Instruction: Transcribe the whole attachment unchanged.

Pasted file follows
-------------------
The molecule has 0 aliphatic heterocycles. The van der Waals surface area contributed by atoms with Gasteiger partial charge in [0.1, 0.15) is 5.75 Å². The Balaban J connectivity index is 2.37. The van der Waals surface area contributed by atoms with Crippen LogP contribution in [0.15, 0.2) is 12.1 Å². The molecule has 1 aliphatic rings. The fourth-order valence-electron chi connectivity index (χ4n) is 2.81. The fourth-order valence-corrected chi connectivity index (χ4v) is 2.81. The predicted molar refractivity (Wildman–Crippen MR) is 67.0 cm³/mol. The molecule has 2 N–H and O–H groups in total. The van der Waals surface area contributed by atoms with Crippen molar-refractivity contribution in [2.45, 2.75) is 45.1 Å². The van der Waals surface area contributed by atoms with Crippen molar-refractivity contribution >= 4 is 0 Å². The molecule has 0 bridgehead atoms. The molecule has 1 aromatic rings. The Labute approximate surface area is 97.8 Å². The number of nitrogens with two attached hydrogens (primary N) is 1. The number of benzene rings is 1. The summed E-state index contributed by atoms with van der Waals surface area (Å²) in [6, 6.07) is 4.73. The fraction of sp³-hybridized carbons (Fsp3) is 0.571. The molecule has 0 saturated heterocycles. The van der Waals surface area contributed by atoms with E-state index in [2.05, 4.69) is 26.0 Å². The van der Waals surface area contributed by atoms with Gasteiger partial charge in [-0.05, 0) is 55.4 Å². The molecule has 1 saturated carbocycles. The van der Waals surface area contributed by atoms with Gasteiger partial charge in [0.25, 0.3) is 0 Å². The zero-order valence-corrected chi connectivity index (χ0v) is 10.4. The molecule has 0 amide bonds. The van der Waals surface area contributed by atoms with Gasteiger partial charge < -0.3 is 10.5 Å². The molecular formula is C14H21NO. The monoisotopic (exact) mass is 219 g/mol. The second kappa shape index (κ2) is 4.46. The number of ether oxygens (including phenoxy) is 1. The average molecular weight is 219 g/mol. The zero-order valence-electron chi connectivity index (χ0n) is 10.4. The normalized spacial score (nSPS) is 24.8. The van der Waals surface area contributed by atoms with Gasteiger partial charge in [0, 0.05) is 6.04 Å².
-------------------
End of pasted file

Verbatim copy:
The molecule has 0 aliphatic heterocycles. The van der Waals surface area contributed by atoms with Gasteiger partial charge in [0.1, 0.15) is 5.75 Å². The Balaban J connectivity index is 2.37. The van der Waals surface area contributed by atoms with Crippen LogP contribution in [0.15, 0.2) is 12.1 Å². The molecule has 1 aliphatic rings. The fourth-order valence-electron chi connectivity index (χ4n) is 2.81. The fourth-order valence-corrected chi connectivity index (χ4v) is 2.81. The predicted molar refractivity (Wildman–Crippen MR) is 67.0 cm³/mol. The molecule has 2 N–H and O–H groups in total. The van der Waals surface area contributed by atoms with Crippen molar-refractivity contribution in [2.45, 2.75) is 45.1 Å². The van der Waals surface area contributed by atoms with Crippen molar-refractivity contribution >= 4 is 0 Å². The molecule has 0 bridgehead atoms. The molecule has 1 aromatic rings. The Labute approximate surface area is 97.8 Å². The number of nitrogens with two attached hydrogens (primary N) is 1. The number of benzene rings is 1. The summed E-state index contributed by atoms with van der Waals surface area (Å²) in [6, 6.07) is 4.73. The fraction of sp³-hybridized carbons (Fsp3) is 0.571. The molecule has 0 saturated heterocycles. The van der Waals surface area contributed by atoms with E-state index in [2.05, 4.69) is 26.0 Å². The van der Waals surface area contributed by atoms with Gasteiger partial charge in [-0.05, 0) is 55.4 Å². The molecule has 1 saturated carbocycles. The van der Waals surface area contributed by atoms with Gasteiger partial charge in [0.25, 0.3) is 0 Å². The zero-order valence-corrected chi connectivity index (χ0v) is 10.4. The molecule has 0 amide bonds. The van der Waals surface area contributed by atoms with Gasteiger partial charge < -0.3 is 10.5 Å². The molecular formula is C14H21NO. The monoisotopic (exact) mass is 219 g/mol. The second kappa shape index (κ2) is 4.46. The number of ether oxygens (including phenoxy) is 1. The average molecular weight is 219 g/mol. The zero-order valence-electron chi connectivity index (χ0n) is 10.4. The normalized spacial score (nSPS) is 24.8. The van der Waals surface area contributed by atoms with Gasteiger partial charge in [0, 0.05) is 6.04 Å².